When was the last time you looked at your website? Did you take a long, hard look at it? Often, we go through the expense and process of creating a website, we take it live and there it sits. We may post new jobs to it, we may market our most placeable candidates on it, but by and large, the site is static. Our businesses grow and change, our clients have new problems that we happily solve, but our website remains the same year after year.
It makes sense. Websites are expensive. The project is not core to our business and requires our input and time, and our schedules are already overbooked. We don’t have time or budget for another website project.
Your Website Should Pay for Itself
Like an excellent sales rep, your website should be able to create new sales opportunities, increase interest, build trust, and positively impact your business. Your website is the central hub of all of your marketing and sales activities. While your marketing efforts drive visitors to your site, your site is a vital step in turning that visitor into an active lead, prospect, client or candidate.
Your site needs to clearly show a visitor how your services can solve their problems, how you’ve solved similar problems for people like them, why they should trust you with their business, and ultimately, get them to take action (or in marketing terms, drive them to convert.)
HOMEWORK: Take a look at your site. If it was the first time you landed on this site, in the first 5 seconds, could you tell what problems you solve and for whom you solve those problems?
Another Marketing Term: CRO (Conversion Rate Optimization)
Optimizing a website for conversion means making intentional design and content changes to the site with the goal of increasing the percentage of visitors who take a desired action, such as filling out a form, interacting with a chatbot, or applying for a job. This is an important part of an overall CRO strategy because it can help to improve the effectiveness of your website in achieving its business goals.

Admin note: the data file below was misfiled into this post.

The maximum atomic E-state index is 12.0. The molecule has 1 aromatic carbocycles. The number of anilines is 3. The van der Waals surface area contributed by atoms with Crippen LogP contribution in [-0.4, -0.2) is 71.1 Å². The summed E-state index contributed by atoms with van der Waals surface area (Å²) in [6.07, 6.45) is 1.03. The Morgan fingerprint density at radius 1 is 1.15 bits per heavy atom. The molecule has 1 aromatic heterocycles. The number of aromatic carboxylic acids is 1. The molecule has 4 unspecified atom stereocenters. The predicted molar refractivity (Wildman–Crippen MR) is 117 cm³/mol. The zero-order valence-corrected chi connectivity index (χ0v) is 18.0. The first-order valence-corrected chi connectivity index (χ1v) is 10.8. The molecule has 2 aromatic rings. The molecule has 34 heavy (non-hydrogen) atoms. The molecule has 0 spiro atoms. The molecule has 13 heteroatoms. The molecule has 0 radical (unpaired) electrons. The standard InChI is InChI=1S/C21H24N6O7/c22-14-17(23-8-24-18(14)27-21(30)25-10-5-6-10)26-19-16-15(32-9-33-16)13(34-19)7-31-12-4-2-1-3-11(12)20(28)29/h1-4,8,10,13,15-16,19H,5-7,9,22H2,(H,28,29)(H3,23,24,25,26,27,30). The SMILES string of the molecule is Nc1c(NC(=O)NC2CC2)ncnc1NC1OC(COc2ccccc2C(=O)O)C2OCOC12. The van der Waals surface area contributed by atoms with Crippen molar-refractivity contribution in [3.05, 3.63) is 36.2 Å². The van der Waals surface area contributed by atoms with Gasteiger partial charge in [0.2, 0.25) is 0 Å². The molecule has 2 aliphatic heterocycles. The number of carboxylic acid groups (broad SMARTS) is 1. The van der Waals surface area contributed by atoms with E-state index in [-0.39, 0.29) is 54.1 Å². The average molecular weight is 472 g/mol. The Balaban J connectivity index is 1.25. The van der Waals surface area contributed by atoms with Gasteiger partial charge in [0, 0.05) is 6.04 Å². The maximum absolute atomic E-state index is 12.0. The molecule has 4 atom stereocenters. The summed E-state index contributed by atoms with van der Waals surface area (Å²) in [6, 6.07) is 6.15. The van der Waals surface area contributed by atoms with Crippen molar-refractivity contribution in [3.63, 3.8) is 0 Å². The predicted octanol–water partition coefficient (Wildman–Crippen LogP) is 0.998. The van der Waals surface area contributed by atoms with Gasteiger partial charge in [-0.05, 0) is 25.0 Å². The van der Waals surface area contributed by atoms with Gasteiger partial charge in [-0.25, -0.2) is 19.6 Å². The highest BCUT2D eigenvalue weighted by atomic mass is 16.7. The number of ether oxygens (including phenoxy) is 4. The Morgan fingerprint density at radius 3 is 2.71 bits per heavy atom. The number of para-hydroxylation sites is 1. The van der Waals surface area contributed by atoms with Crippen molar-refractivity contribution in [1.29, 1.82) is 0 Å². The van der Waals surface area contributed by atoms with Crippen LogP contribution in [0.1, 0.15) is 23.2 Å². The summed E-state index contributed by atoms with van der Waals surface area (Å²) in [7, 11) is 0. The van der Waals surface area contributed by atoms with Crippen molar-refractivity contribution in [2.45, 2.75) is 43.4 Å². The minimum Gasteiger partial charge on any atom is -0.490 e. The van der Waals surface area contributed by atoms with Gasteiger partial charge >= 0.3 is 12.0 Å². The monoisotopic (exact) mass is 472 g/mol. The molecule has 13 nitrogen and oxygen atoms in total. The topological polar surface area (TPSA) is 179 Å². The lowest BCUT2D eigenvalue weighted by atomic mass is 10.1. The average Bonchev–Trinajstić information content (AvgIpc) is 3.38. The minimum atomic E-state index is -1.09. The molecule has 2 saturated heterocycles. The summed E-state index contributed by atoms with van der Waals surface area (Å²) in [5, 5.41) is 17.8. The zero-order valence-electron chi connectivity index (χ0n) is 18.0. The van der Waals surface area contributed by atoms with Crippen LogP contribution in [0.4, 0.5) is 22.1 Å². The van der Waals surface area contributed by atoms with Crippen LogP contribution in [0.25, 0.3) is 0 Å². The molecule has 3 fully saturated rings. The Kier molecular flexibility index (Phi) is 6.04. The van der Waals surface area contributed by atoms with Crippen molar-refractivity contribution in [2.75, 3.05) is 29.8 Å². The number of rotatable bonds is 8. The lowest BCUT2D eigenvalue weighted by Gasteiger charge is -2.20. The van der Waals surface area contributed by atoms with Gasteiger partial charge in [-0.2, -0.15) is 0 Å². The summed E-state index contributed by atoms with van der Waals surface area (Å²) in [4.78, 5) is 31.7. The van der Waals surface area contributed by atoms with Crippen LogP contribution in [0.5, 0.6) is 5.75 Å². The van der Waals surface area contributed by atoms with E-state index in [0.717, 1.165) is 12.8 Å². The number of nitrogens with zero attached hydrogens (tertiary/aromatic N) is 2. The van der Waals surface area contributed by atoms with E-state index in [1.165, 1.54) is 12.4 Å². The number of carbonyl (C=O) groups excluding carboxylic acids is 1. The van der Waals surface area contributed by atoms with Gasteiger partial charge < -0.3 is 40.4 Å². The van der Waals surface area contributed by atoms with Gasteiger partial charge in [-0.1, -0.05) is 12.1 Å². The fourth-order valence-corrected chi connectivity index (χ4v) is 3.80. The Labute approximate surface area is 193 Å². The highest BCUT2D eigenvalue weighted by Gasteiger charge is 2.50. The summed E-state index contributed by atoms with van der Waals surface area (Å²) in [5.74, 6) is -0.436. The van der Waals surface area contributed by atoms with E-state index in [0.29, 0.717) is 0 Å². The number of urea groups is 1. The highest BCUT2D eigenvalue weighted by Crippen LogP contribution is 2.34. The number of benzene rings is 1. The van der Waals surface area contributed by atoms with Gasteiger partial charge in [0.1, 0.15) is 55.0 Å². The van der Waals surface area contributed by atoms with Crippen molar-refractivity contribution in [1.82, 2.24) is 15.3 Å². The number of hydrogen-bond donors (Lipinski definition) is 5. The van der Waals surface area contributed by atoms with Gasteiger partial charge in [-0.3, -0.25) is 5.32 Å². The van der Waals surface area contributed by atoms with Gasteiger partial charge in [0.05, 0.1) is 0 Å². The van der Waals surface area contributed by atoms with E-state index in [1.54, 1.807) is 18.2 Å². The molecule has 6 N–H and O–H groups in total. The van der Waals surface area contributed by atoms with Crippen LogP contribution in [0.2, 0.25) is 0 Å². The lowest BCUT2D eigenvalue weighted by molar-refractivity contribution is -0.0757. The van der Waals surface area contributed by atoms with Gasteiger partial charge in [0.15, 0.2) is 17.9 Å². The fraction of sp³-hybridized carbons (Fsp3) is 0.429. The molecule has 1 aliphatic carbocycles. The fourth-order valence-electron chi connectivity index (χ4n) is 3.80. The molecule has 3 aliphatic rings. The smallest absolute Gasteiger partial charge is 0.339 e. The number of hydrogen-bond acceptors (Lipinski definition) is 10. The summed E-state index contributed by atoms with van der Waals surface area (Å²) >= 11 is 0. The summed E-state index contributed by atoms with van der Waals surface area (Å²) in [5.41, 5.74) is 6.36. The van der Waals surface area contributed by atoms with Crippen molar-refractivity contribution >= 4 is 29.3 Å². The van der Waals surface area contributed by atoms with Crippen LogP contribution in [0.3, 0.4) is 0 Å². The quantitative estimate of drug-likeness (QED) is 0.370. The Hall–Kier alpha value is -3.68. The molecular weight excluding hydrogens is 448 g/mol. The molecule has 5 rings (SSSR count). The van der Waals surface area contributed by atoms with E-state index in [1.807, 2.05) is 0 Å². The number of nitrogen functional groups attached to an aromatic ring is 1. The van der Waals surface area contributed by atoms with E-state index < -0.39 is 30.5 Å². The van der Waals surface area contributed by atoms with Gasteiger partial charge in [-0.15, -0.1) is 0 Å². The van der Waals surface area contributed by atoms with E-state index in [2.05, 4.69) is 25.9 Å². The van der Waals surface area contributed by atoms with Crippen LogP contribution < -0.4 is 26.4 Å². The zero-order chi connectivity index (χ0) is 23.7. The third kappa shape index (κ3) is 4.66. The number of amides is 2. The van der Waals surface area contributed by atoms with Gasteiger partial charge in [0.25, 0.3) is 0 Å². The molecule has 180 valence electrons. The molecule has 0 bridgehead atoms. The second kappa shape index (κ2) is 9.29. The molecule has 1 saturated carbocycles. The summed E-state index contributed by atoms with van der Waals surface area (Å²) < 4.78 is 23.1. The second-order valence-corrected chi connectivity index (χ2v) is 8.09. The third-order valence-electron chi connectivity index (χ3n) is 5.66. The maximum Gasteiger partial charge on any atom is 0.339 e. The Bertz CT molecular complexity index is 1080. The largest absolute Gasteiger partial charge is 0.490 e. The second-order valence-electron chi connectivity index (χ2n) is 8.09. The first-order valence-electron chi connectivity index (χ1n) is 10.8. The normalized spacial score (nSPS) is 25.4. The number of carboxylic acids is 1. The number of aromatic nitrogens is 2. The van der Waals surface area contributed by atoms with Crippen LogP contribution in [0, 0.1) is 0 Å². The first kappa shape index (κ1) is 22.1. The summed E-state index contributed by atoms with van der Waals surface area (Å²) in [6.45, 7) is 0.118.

There are many different factors that can affect the conversion rate of a website, such as the layout and design of the site, the clarity and persuasiveness of the content, the ease of use and navigation, and the presence of trust signals like testimonials and case studies. By analyzing the performance of your website and identifying areas for improvement, you can make changes that are intended to increase the conversion rate and drive more valuable actions from visitors.
HOMEWORK: Access your site analytics to determine what pages are getting the most traffic. Are visitors taking the desired action when they reach your site?
It’s Time for a New Staffing Site
Websites have changed over the years. If you haven’t invested in your website in the last 3-5 years, it’s probably time for another look. Your website should be working for you, not against you. Let us know if you’d like a complimentary (no obligation) website review or help with your overall marketing strategy. We’d love to help you optimize your marketing investment.